A Dog-Friendly Guide to Visiting Charleston
The Holy City is hospitable to pooches.
Cobblestone streets, alfresco dining, and historic architecture all await you in Charleston. But visit without your furry best friend, and you might find yourself thinking more about wet-nose kisses than enjoying the sights and sounds of one of our favorite destinations in the South. Thankfully, this city known for its hospitality is dog-friendly, too. Here's your guide for making sure that you and Rover both enjoy your time in town. Good manners (and the law) require a leash, but he won't mind when he hits the streets with you by his side.
Patio or Porch
Although South Carolina health codes strongly discourage dogs inside eating establishments, chances are, in Charleston, if there's a restaurant with a patio or porch, your dog is welcome—though it's always a good idea to call ahead. Try your luck, or instead, choose to dine at these spots where dogs aren't only permitted, but welcomed.
Fiery Ron's Home Team BBQ Downtown
This local chain has a different vibe at each of its three locations, and downtown's vibe at the moment is "casual downtown hot spot." There is plenty of open-air seating and a courtyard often full of live music, depending on the night. Every day of the week, though, is a perfect excuse for a frozen Negroni and some 'cue. And you-know-who probably wouldn't mind if you dropped a little "by accident."
Although you won't find long lines here like you will at other Charleston restaurants, you will discover a hidden gem of a downtown courtyard with a definite Caribbean vibe. There is bocce ball, grass, a pergola, and a welcoming attitude toward pooches—along with good rum drinks, an open-air bar, and braised pork tacos. Walk your dog calmly through the restaurant to the patio in back, or, if you prefer, ask the hostess to meet you around the side and unlock the gate.
Kudu Coffee & Craft Beer
Steps away from Marion Square and the College of Charleston, Kudu can get really busy during peak times, but the expansive courtyard handles overflow—and furry friends—well. You won't be able to go inside to order, but the staff keeps an eye out and will come to you. Note: This is such a popular place to bring your dog that it's likely yours will have others to play with, too.
This classic Lowcountry restaurant is named after a dog who still visited the porch after his owners had moved out and the structure was converted to a restaurant. Call ahead for reservations on the porch (brunch is a beloved option for the buttermilk biscuits and gravy) and let them know you'll be bringing your pet. They'll make sure and point out Poogan's statue for a photo op after dinner.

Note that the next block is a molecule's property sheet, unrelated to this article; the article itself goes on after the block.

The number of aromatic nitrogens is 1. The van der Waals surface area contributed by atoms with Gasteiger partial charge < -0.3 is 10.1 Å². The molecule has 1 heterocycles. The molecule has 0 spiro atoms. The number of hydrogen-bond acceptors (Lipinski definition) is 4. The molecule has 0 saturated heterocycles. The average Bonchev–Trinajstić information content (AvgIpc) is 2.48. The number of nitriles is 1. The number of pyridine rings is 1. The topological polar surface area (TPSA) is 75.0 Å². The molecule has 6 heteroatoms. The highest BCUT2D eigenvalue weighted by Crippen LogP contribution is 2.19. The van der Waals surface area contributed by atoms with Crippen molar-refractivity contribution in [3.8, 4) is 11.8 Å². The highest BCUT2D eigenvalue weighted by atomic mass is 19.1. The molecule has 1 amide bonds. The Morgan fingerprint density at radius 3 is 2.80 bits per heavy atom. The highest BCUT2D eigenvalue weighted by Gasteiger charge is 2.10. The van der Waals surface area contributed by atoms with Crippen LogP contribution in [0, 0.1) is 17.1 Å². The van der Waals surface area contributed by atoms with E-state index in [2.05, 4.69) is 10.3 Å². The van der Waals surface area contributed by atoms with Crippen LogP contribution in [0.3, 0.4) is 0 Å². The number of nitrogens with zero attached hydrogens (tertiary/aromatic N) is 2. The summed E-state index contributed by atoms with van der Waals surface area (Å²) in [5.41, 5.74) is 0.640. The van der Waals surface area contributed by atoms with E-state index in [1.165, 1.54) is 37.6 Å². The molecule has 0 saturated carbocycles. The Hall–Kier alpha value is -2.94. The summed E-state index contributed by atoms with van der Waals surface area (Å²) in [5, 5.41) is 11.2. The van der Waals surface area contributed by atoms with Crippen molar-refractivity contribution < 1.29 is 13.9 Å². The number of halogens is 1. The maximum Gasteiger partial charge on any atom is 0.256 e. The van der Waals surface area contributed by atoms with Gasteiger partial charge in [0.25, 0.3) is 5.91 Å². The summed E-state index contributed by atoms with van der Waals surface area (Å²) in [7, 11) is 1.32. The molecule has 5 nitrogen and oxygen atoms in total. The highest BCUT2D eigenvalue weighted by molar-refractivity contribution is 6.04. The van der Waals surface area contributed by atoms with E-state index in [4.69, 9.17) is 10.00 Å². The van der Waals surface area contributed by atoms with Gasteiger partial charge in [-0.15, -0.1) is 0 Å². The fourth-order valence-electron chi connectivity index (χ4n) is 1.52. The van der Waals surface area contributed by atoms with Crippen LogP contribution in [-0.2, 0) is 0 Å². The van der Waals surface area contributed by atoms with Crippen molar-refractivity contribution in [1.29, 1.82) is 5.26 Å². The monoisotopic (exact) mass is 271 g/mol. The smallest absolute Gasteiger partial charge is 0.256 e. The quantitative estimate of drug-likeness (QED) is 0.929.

The Charleston peninsula is by its nature walkable, and there are plenty of jasmine-scented streets with ample shade in the historic district. But if you are looking for a little more interaction for your dog, try these spots.
Charleston Farmer's Market
Every Saturday morning in Marion Square from April through November, this market is packed. Tourists come to browse and purchase local crafts. Locals, many of whom bring their dogs along, fill the park to shop for local foodstuffs, grab a bite to eat, listen to music, and just generally visit a bit. It's sort of like Charleston's front porch every Saturday, so your dog will see a lot of people, probably get a lot of pats, and be able to chill out in the shade.
James Island County Park
If your dog needs a full-on play session to wear him out, then take a short drive to James Island for a visit to this protected slice of natural marsh and maritime forest. There's a campground, a climbing wall, fishing dock, water park, and plenty of trails, but for Fido, there is the most popular dog park in the county. It includes a fenced-in area for smaller dogs, but its claim to fame is a lake and a beach where dogs can swim and play in the sand.
For more exercise and a killer view, try a walk in Waterfront Park, which winds along the Charleston Harbor. This is where that oft-photographed pineapple fountain is located, but the narrow strip of greenspace extends well beyond that landmark, with easy walking paths and plenty of fresh air.
There are several beaches within a 20-minute drive of the peninsula, and each has its own rules. From April through September, dogs are only allowed at non-peak times, and that includes Folly Beach, Isle of Palms, Kiawah Island Beachwalker County Park, and Sullivan's Island, which requires a dog permit for both visiting and resident dogs.
Charleston is in the middle of a hotel boom, but these properties are some of the most pet-friendly, with pet concierges who can help your pooch have fun even when you're not around.
Belmond Charleston Place
This well-known luxury hotel, which first opened in 1986 in the heart of the historic district, just underwent a $30 million renovation. That includes high-tech touches and white marble bathrooms. Dogs are welcomed in the common areas and on the patio, as well as in private guest quarters, of course. Pet fee: $150 for stay.
John Rutledge House Inn
A black-and-white tiled entrance signals that you've arrived at this lodging on Broad Street that was once the home of John Rutledge, one of the signers of the U.S. Constitution. A gracious b&b experience, this inn has designated pet-friendly rooms. Pet fee: $25 per night.
If you're seeking an iconic property for your stay, the Wentworth delivers. Located away from the main arteries of the city, it's still easily distinguishable as the biggest "house in the 'hood," its cupola visible above the tree canopy. Garden rooms on the first floor are designated as pet friendly, and since it's another Charming Inns property, the same fee applies. Pet fee: $25 per night.